What is your relationship to chronic pain?

What is your relationship to your chronic pain? At first thought, it seems like an odd question. But, if we stop to reflect on it, couldn’t we have a relationship to pain? Don’t you already have one? The Merriam-Webster Dictionary (n.d.) defines the word ‘relationship’ as “the way in which two or more people, groups, countries, etc., talk to, behave toward, and deal with each other.” We usually think about relationships as applying to people, such as our spouses, children, family, or enemies, but we also have relationships to non-human beings, such as God and pets, and even inanimate things, such as our work, our children’s schools, our own alma maters, our country, or nature. We also have relationships to things that are somewhere in between, such as our bodies. Might we not have a relationship to chronic pain?

Let’s look at a number of different possible relationships to chronic pain. We’ll simply try to take an inventory of different relationships without judging whether they are good or bad or better or worse than any of the others. Our only goals for taking this inventory are to see how people relate to chronic pain and to see how different people relate to chronic pain differently.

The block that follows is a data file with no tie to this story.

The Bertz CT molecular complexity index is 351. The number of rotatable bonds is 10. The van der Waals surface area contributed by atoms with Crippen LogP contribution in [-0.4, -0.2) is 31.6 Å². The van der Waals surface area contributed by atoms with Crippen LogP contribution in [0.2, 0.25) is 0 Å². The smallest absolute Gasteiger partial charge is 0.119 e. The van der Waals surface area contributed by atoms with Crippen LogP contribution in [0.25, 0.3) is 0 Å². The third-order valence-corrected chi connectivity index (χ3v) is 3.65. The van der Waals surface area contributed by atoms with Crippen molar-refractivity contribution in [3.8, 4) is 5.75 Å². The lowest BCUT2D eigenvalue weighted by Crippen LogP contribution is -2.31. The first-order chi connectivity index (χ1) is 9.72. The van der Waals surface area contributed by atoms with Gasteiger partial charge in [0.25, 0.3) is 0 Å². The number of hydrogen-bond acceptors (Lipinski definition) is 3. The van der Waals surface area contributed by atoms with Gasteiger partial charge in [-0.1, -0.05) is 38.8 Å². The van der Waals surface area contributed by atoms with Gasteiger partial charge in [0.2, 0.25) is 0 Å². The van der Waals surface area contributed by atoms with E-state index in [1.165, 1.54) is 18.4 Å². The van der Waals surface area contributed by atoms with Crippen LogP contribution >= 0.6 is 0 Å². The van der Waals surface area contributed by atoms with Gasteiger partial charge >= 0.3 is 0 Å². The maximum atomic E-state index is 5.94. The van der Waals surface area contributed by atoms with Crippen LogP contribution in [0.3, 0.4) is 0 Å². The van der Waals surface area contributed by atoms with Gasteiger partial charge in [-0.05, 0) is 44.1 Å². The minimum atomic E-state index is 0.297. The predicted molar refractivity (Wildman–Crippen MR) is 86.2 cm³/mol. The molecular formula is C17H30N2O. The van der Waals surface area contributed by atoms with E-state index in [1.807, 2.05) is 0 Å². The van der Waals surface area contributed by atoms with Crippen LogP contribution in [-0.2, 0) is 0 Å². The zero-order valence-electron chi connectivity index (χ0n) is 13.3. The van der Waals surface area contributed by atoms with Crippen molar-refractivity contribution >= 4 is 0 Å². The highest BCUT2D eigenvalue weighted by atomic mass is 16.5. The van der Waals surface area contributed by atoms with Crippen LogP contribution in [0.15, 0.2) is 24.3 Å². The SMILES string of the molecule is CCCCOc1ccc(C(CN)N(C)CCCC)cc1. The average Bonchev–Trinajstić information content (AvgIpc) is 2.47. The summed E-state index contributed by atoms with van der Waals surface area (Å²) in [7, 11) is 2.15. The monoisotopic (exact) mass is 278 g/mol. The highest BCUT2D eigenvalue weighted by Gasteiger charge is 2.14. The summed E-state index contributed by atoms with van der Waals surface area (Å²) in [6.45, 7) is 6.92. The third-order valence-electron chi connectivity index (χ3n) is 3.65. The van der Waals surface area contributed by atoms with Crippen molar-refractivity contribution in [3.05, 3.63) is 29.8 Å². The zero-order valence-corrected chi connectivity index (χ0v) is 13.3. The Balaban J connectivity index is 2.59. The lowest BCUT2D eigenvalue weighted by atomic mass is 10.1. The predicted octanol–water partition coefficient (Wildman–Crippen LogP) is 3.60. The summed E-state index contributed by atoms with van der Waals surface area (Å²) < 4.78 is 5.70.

Chronic pain as something that we must get rid of

In the acute medical model of healthcare, we often treat pain as something that we must get rid of. It’s a bad thing. It’s so bad, in fact, that we might unquestionably go to great lengths and almost all costs to get rid of it. As healthcare providers and as patients, we try one therapy after another, one procedure after another, and one medication after another.

All this healthcare hardly ever requires justification: our relationship to pain is such that it is something, which is assumedly bad — so bad, in fact, that we must get rid of it.

Chronic pain as something that we fight against

Indeed, pain is something that we declare war on. For after all, it is often thought of as fighting us. It’s stabbing, piercing, jolting, burning, and pounding. It’s like hand-to-hand combat, but it’s our hand, or arm, or leg, or neck or low back that’s fighting us. Our bodies have turned against us and the pain is insidious and relentless. It’s taken our life away. Our relationship to pain in such instances is one of fighting and war. Like any people under siege, we vow to maintain hope by never giving up the fight.

Chronic pain as something that imprisons us

Patients commonly tell me that they wish the painful part of their body could just be cut off. When you think about it, there’s something very primitive about this wish. It brings connotations of what an animal might do when caught in a steel jaw trap: it chews its limb off.

Pain can indeed capture our attention and ensnare us. We might find ourselves entertaining doing most anything in order to become pain-free. Our relationship to pain at such times is one of having been taken prisoner. Having lost our abilities to move about freely, we have to stay at home and rest day after day. Our sentence: house arrest.